For this reason, when a New Zealand website uses cookies that collect personal information, it is legally necessary for the relevant website terms and/or privacy policies to disclose what cookies operate on the site (including third party cookies, which may provide user tracking information to the website owner and any other analytics tools the website uses).  While websites often have these terms/policies in place, in our experience these terms and policies are often out of date and, in some cases, fail to keep pace with what cookies are in place and how they are actually used.

Further, although there is no cookies-specific law in New Zealand, other jurisdictions do have legislation which imposes specific disclosure obligations on websites using cookies.  New Zealand businesses that have a presence in the European Union or United Kingdom, or who target their websites or services to those in the European Union or United Kingdom, should be aware of their obligations under the European Union Directive on Privacy and Electronic Communications (Directive 2002/58/EC) (e-Privacy Directive).  The e-Privacy Directive requires that websites inform users of the use of cookies (including what they are being used for) and that users' consent to the use of those cookies is obtained.  As of early 2021, a new draft e-Privacy Regulation has been proposed and once approved will replace the e-Privacy Directive (for more information see our previous article. 'Privacy: what to watch in 2021'.)

In particular, the e-Privacy Regulation will update the standard of consent required for the use of cookies to the General Data Protection Regulation (GDPR) standard.  This requires that consent be obtained before a website uses any cookies (except 'strictly necessary cookies') and that consent must be 'freely given, specific, informed and unambiguous'.  To meet these obligations, many websites use cookie 'pop-ups' to get explicit consent from users.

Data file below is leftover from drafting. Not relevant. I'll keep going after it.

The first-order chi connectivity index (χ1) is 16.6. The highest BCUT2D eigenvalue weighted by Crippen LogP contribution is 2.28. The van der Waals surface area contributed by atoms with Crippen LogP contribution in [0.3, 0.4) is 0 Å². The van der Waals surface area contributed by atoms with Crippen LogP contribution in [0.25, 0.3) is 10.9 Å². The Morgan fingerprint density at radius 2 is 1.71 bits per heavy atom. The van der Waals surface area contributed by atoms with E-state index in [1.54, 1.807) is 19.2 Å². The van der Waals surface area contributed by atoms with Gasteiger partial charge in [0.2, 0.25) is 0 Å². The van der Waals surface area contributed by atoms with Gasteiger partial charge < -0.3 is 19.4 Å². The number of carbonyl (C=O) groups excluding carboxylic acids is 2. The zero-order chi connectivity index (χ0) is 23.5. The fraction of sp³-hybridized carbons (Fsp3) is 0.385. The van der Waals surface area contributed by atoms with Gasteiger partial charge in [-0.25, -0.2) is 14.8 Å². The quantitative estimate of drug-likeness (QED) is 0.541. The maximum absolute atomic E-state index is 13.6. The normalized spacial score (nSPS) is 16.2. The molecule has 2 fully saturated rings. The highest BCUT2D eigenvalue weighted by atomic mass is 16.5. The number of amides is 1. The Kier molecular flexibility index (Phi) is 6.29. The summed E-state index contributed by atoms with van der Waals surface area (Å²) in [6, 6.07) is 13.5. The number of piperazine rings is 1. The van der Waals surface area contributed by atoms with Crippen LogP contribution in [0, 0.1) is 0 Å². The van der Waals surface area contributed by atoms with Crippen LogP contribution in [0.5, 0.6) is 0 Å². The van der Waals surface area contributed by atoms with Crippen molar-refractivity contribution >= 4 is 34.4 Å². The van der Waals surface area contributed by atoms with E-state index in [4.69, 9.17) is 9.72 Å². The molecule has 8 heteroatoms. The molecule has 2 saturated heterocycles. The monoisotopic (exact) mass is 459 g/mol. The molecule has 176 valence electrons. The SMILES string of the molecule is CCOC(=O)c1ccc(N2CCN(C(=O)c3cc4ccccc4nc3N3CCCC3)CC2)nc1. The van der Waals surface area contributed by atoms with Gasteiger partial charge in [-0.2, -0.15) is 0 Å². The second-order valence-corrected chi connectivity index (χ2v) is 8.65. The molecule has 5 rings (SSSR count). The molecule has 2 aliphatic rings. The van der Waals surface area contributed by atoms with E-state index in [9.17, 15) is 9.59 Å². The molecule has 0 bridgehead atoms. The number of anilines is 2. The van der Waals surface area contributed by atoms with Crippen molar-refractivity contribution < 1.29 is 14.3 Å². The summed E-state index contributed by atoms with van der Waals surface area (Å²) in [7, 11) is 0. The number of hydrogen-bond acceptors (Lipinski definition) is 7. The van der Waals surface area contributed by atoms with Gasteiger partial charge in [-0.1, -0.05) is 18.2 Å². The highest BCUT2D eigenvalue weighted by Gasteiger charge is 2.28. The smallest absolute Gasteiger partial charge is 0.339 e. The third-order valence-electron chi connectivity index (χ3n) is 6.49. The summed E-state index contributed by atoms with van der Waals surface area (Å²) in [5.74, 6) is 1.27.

If you would like to know more about the enforceability of EU law in New Zealand, we have previously discussed it in this article, Guidelines on the Long Arms of the GDPR.

Furthermore, even where no legislative obligation exists (eg no personal information is being collected and provided to the website), organisations which provide products or services using cookies may by contract impose obligations on websites that use those products or services, to disclose the use of cookies and provide certain information.  For example, Facebook Business Tools and Google Analytics' Terms and Conditions both require that those using the programmes disclose the use of cookies, explain how they work, and get users' consent to the use of cookies. 

Additionally, earlier this year, Apple released its App Tracking Transparency framework, which requires app developers on the Apple store that want to collect users' data and share it with third-parties for the purposes of tracking users, must display a pop-up asking users to consent to the tracking.

So what next?

We recommend that website owners regularly review those sections of their web terms and/or privacy policies which deal with cookies.  In our view, to effectively update these sections, lawyers (and communications team members) will need to engage in some detail with the organisation's IT or digital team to ensure that what is communicated is comprehensive and accurate.  If you are looking to update your cookies policy, Facebook Business Tools has developed a helpful guide to cookie disclosure statements, which also recommends:

  • Disclosing specific information about the use of any third party technologies and their purposes
  • Adding granular controls for non-necessary cookies and explaining to users how to reject their use, and
  • Generally explaining more about the use of cookies.

The guide can be found here.

Of course, if you need legal assistance, our market-leading TMT team is also here to help.


Visit our expertise pages

Technology, media and telecommunications   Privacy and data protection